Gluten Free Bread

***To bake or to buy, that is the question***

One very fortunate thing about the current popularity of the gluten free diet is that it’s motivated food companies to provide more choice and to improve their products.  Gluten free bread is definitely a beneficiary.  Just a couple of years ago gluten free bread was dry and crumbly with a mouth feel like beach sand.  Today, there are quite a few choices out there and you may just have some fun trying them out to see what you like. 

From the Baker

Local Pride and Simplicity

Gluten free bakeries are popping up all over the place.  I highly recommend spending some time to see what’s in your area and trying them out.  These are often experienced bakers who have turned their expertise to developing a quality product for their gluten free customers.  They take pride in their work and the results show.  Besides, isn’t it nice to support a local business rather than a big company?

From the Grocer

Your grocer will have the national brands like Glutino and Udi’s.  For a sandwich bread, Glutino has a nice multi grain that makes great toast, and a cheese bread with a nice cheesy snap.  Udi’s has the hamburger and hotdog buns, so when you find yourself craving that summer burger ... Like all processed food though, read the labels.  Try to minimize food additives and sugar in your diet.


Organic is making it’s way into the gluten free bread market as well.  When you think about it, it’s a natural fit.  Whether by necessity or choice, people are switching to gluten free to be healthier, so choosing bread made with quality organic ingredients makes sense.  I like Silver Hills.  It's from B.C. in Western Canada and is available at Costco.  Organic and whole grain, it's a good healthy bread and tastes great toasted with marmalade or a bit of peanut butter.

The Economics

The big downside of gluten free bread is the price.  It’s often twice as expensive as wheat bread.  This is partly because it’s made in much smaller batches so it doesn’t benefit from the huge manufacturing infrastructure that’s been built for conventional products.  My advice, spend a little more for a quality product and eat less of it.  Focus your diet on fresh fruits and vegetables with a little meat and bread, and you’ll have a good, healthy, economical gluten free diet.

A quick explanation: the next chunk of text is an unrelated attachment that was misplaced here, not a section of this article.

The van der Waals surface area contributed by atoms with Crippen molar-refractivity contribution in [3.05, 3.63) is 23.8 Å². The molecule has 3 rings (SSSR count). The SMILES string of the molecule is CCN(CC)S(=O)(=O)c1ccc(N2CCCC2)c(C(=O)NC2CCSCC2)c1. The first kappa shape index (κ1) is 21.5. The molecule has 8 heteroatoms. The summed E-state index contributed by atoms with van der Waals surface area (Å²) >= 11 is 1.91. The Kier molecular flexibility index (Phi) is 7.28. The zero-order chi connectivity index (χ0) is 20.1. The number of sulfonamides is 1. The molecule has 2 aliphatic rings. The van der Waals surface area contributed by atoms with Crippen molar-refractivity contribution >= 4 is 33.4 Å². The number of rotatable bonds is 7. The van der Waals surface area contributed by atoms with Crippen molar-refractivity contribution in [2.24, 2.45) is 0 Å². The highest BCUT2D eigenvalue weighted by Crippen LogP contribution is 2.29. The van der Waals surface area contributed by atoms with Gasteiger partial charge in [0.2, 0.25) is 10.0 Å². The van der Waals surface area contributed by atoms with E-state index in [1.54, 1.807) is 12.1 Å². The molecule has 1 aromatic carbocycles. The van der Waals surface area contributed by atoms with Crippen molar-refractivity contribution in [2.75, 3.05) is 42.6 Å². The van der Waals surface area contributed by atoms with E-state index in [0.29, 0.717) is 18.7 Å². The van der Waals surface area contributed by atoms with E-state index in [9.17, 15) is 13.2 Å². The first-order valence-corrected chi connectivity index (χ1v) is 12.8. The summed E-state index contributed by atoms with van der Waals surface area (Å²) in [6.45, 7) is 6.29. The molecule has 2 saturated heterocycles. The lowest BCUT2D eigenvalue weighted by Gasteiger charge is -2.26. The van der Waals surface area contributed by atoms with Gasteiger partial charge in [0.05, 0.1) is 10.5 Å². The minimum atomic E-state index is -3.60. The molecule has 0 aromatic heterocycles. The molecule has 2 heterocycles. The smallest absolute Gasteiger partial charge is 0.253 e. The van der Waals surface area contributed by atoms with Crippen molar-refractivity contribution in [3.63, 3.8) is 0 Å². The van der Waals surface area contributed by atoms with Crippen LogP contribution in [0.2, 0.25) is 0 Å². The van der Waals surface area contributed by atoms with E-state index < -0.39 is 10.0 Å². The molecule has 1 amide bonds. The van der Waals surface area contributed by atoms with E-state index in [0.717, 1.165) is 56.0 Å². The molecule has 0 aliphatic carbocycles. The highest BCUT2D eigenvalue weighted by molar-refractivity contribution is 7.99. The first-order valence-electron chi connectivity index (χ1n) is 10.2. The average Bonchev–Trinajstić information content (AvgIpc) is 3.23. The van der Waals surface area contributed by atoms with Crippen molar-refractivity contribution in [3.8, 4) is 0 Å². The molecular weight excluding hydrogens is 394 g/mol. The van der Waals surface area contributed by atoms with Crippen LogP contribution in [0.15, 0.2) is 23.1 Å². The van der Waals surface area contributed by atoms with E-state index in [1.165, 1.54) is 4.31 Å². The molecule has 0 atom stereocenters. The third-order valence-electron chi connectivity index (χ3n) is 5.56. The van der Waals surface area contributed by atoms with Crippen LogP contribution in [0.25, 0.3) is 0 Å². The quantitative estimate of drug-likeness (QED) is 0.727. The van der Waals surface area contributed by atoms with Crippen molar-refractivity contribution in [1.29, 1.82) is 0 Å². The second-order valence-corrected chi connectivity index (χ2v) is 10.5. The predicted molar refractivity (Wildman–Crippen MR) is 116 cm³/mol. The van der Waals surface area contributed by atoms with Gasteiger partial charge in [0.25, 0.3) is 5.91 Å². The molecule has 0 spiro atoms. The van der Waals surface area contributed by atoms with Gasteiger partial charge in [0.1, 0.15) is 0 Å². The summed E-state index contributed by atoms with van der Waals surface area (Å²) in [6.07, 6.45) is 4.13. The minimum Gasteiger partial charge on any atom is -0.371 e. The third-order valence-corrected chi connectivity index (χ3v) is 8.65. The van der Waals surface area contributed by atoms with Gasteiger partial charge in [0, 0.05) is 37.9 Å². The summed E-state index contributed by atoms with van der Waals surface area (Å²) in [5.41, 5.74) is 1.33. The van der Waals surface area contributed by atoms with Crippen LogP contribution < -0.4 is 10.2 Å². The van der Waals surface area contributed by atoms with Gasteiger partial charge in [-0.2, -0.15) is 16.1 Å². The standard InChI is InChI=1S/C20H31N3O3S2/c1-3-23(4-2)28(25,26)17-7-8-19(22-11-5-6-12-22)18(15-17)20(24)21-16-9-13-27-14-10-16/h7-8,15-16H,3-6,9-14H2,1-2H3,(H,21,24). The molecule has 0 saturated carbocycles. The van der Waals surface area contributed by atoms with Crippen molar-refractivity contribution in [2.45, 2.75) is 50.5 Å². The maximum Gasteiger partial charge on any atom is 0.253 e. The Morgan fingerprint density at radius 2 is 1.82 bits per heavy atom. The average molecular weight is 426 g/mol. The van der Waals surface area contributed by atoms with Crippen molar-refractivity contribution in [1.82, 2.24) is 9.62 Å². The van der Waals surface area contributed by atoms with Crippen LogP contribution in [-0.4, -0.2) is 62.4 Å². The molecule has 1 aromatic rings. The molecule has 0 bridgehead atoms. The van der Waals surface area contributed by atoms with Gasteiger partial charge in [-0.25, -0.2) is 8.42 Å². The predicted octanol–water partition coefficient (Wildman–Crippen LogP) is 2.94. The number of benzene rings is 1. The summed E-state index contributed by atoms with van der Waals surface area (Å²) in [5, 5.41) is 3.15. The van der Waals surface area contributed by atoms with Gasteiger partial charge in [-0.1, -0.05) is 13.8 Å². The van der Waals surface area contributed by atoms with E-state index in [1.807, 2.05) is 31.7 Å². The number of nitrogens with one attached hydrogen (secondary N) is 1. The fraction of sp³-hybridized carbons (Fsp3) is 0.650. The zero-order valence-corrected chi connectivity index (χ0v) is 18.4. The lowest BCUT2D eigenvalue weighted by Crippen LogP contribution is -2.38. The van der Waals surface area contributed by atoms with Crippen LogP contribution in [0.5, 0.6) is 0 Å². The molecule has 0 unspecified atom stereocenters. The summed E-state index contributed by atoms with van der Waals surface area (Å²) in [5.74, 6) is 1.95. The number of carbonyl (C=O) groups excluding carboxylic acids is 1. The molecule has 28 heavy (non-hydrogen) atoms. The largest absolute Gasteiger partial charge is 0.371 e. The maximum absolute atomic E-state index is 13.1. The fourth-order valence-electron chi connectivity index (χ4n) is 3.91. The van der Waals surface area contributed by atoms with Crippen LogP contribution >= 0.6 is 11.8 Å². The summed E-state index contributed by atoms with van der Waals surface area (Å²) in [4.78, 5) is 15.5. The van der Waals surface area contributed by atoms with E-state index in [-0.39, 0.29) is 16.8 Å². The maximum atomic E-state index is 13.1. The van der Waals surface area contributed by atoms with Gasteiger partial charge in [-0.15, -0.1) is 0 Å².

From Your Kitchen

Making your own gluten free bread is fun, and once you get the hang of it, it’s not that difficult.  It’s far less expensive than a readymade product and you get to have that wonderful fresh baked bread aroma fill your house.  Mmmmm

Alot of people are intimidated by the idea of making their own gluten free bread because it takes a combination of flours rather than a single flour like wheat bread.  The trick is to make up your flour blends in advance and store them in the freezer.  From there, making gluten free bread is actually easier than wheat bread because there is only one rising cycle.  Go here for the seven simple steps...


There are a number of mixes available in grocery and specialty stores.  I encourage you to try a few and see if there is one you like.  The one I keep on hand is Duinkerken brand.  It's available at Bulk Barn and is Canadian made in P.E.I..  Instructions are simple and the results are good

Bread Alternatives

Do you ever just get bored?  Well, when it comes to the things you can spread your mayonnaise or pile your bacon and tomatoes on there is no reason to be.  Along with the wide variety of gluten free bread you can buy or bake, there are other options too.  How about a tasty gluten free wrap?  Check out some ideas here…

Corn bread is a good substitute for bread.  Sub in for toast in the morning.  Serve on the side like a dinner roll.  It's easy to make.  Check out the recipe here.

How about skip the bread altogether.  It's really just about having a container for the filling isn't it?  How about a lettuce burger, or a sandwich with a slice of cheese on each side.  Use your imagination and you'll come up with all kinds of alternatives. 

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